UBCBOY
I FOUND e^(7x)[(7sin(4x)-4cos(4x))/65]+C
it is more simple ..check it
MINOAS
Hi, I thought I had this question until I got to the very last part, I believe this question uses the repeated integration by parts method, is that right?
Evaluate the indefinite integral:
∫e^7x*sin(4x)
My work:
u = e^7x
u' = (1/7)e^7x
v = (-1/4)cos(4x)
v' = sin(4x)
∫e^7x*sin(4x) = (-1/4)e^7x*cos(4x) - ∫(-1/4)cos(4x)*(1/7)e^7x
.....................= (-1/4)e^7x*cos(4x) + (1/28) ∫cos(4x)*e^7x <-- integrate this indefinite integral using integration by parts?
So...
(1/28) ∫cos(4x)*e^7x
u = cos(4x)
u' = (-1/4)sin(4x)
v = (1/7)e^7x
v' = e^7x
And then I get...
(1/28) ∫cos(4x)*e^7x = (1/28)(cos(4x)*(1/7)e^7x + ∫(1/7)e^7x*(-1/4)sin(4x))
..............................= (1/196)(cos(4x) + (1/28^2)∫e^7x*sin(4x) <-- so this second term is now the same as the original equation, except for the constant of course, and I should just simplify, right? But I don't know the fractions make it look really complicated and I don't think I'm doing it right...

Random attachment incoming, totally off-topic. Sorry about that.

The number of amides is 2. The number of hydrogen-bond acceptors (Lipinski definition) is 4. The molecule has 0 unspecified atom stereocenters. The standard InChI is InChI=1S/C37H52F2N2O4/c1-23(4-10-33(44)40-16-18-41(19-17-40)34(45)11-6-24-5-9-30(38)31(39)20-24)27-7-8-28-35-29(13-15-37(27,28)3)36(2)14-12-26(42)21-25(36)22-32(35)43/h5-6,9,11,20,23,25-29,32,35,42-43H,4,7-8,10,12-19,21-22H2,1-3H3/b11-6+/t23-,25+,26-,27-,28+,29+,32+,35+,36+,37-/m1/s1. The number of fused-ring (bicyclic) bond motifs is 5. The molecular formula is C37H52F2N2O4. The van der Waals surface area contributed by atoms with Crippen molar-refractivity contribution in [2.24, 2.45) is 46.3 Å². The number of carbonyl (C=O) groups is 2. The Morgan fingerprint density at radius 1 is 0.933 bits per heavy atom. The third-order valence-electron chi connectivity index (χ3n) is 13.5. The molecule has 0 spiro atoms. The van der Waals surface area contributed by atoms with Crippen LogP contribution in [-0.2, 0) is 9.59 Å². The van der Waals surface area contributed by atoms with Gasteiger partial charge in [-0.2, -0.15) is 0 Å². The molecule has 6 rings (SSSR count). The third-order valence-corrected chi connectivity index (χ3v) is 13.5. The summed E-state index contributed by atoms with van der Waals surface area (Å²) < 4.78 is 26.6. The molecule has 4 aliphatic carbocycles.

Does someone know where I went wrong and how to solve it properly?
Hey UBCBOY!
LaTeX is a typesetting format.
If you click Reply With Quote on veileen's post, you'll see how it works.
Basically you type your formulas like you'd usually would, then add [ TEX ] ... [ /TEX ] markers around it, and presto!
A nicely formatted formula.
If you click Go Advanced, you'll see a quick button with a on it that facilitates this.